We expect our students to communicate clearly and effectively during projects and publishing. Communication skills and instructions are not only fostered and delivered through our oral directions but the written communications and instructional materials that we provide to our students. How can we use best practices and model effective communication strategies to ensure that our students not only understand what is expected of them but can carefully execute an assignment without confusion or need for constant clarity? This three part strategy of chunking information, providing visual cues, and revising text and formatting is a tried and true practice that has been developed through research-based strategies and honed through actual student classroom encounters. Don’t miss 3 Fantastic Strategies for Kick Starting and Doctoring your Instructional Designs.
- Instructional Design Communication Catcher
- Do’s and Don’t on Designing for Accessibility
- Washington EDU Accessibility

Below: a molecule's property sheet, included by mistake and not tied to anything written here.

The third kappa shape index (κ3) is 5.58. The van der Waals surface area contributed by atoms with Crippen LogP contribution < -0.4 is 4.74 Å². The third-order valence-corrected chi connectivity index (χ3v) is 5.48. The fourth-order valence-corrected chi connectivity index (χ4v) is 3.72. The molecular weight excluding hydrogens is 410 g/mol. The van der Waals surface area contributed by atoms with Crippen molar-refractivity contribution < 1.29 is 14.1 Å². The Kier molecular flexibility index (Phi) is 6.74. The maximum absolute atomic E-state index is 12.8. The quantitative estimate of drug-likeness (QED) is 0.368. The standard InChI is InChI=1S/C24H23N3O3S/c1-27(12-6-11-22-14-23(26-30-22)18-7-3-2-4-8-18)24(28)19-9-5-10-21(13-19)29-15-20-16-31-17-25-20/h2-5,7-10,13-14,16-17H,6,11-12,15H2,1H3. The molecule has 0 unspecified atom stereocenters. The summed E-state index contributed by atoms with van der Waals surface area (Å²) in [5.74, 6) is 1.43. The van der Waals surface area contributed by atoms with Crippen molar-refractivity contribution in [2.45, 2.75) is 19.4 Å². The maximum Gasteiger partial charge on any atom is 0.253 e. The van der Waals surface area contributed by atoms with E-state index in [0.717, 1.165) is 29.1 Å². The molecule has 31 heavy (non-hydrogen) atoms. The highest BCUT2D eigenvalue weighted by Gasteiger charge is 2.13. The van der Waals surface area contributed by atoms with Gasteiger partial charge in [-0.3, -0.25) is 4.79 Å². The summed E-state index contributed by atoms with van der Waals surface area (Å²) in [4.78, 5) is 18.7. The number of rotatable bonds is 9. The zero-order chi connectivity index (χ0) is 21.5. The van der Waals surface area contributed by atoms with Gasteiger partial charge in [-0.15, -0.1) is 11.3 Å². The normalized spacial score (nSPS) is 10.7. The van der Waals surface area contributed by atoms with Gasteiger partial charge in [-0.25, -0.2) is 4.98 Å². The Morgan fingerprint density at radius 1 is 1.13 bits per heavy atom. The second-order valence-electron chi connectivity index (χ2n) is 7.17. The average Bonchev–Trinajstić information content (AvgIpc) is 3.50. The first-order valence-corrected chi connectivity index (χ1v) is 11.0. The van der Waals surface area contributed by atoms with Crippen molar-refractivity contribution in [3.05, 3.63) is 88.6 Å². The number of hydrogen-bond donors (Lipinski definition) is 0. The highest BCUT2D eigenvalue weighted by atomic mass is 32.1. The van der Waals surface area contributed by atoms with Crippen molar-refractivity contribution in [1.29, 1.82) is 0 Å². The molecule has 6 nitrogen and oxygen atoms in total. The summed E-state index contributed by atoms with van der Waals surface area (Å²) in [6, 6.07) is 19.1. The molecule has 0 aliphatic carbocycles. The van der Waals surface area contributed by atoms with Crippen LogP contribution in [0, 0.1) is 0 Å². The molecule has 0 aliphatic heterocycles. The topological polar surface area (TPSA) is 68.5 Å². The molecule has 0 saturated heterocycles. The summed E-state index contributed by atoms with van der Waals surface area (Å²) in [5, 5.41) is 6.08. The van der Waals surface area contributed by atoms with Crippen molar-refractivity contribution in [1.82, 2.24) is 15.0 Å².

- Word: Make Your Documents Accessible
- Cal Poxy Best Practices for Creating Accessible Documents
- Butler University: Making Digital Assets Accessible
- Johns Hopkins University
- Checklist for Accessible Office and PDF documents
- Florida State University
- Regional Government Services Accessible Document
- Easterseals Accessibility and Emojis
- Perkins School for the Blind
- Carnegie Web Accessibility
- Designing Accessible Content, Typography and Font Styling
- Deafness and the User Experience
- Karlen Communication – Accessible Word Documents (Tables and Columns)
- Make Your Doc or Presentation More Accessible
- Additional Tools: ColorSafe.co, Colorable, Contrast Ratio, WebAim Standalone
Want MORE ideas for Designing Documents and Being Creatively Productive? Check out companion site of Chapter 3 of Cultivating Communication in the Classroom.
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